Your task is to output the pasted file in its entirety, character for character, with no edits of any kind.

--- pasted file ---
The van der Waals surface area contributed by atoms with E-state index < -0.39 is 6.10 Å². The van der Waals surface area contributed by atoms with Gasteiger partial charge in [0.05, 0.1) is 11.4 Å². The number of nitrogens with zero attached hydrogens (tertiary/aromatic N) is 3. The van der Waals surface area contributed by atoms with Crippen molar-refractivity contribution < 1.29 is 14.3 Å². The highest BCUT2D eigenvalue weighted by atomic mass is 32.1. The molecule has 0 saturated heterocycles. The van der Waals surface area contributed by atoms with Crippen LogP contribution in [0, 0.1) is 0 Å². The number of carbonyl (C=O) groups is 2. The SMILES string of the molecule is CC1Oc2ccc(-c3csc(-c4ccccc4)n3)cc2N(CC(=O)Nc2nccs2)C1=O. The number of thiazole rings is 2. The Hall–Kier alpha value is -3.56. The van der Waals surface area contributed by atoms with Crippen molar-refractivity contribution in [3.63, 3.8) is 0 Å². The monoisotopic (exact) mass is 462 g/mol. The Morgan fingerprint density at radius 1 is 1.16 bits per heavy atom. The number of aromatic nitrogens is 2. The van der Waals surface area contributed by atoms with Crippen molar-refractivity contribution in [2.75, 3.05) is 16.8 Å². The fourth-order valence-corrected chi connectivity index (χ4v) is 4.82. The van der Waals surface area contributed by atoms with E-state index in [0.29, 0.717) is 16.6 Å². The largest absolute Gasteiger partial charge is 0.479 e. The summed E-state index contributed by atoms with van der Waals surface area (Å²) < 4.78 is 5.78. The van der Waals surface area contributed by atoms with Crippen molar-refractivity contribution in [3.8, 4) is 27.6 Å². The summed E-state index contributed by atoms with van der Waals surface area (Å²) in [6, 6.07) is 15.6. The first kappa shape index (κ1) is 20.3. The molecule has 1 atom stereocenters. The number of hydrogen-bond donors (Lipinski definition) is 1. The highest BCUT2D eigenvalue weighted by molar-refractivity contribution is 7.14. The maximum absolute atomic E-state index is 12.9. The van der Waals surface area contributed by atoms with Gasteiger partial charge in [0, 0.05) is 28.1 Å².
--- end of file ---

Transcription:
The van der Waals surface area contributed by atoms with E-state index < -0.39 is 6.10 Å². The van der Waals surface area contributed by atoms with Gasteiger partial charge in [0.05, 0.1) is 11.4 Å². The number of nitrogens with zero attached hydrogens (tertiary/aromatic N) is 3. The van der Waals surface area contributed by atoms with Crippen molar-refractivity contribution < 1.29 is 14.3 Å². The highest BCUT2D eigenvalue weighted by atomic mass is 32.1. The molecule has 0 saturated heterocycles. The van der Waals surface area contributed by atoms with Crippen LogP contribution in [0, 0.1) is 0 Å². The number of carbonyl (C=O) groups is 2. The SMILES string of the molecule is CC1Oc2ccc(-c3csc(-c4ccccc4)n3)cc2N(CC(=O)Nc2nccs2)C1=O. The number of thiazole rings is 2. The Hall–Kier alpha value is -3.56. The van der Waals surface area contributed by atoms with Crippen molar-refractivity contribution in [3.63, 3.8) is 0 Å². The monoisotopic (exact) mass is 462 g/mol. The Morgan fingerprint density at radius 1 is 1.16 bits per heavy atom. The number of aromatic nitrogens is 2. The van der Waals surface area contributed by atoms with Crippen molar-refractivity contribution in [2.75, 3.05) is 16.8 Å². The fourth-order valence-corrected chi connectivity index (χ4v) is 4.82. The van der Waals surface area contributed by atoms with E-state index in [0.29, 0.717) is 16.6 Å². The largest absolute Gasteiger partial charge is 0.479 e. The summed E-state index contributed by atoms with van der Waals surface area (Å²) < 4.78 is 5.78. The van der Waals surface area contributed by atoms with Crippen molar-refractivity contribution in [3.8, 4) is 27.6 Å². The summed E-state index contributed by atoms with van der Waals surface area (Å²) in [6, 6.07) is 15.6. The first kappa shape index (κ1) is 20.3. The molecule has 1 atom stereocenters. The number of hydrogen-bond donors (Lipinski definition) is 1. The highest BCUT2D eigenvalue weighted by molar-refractivity contribution is 7.14. The maximum absolute atomic E-state index is 12.9. The van der Waals surface area contributed by atoms with Gasteiger partial charge in [0, 0.05) is 28.1 Å².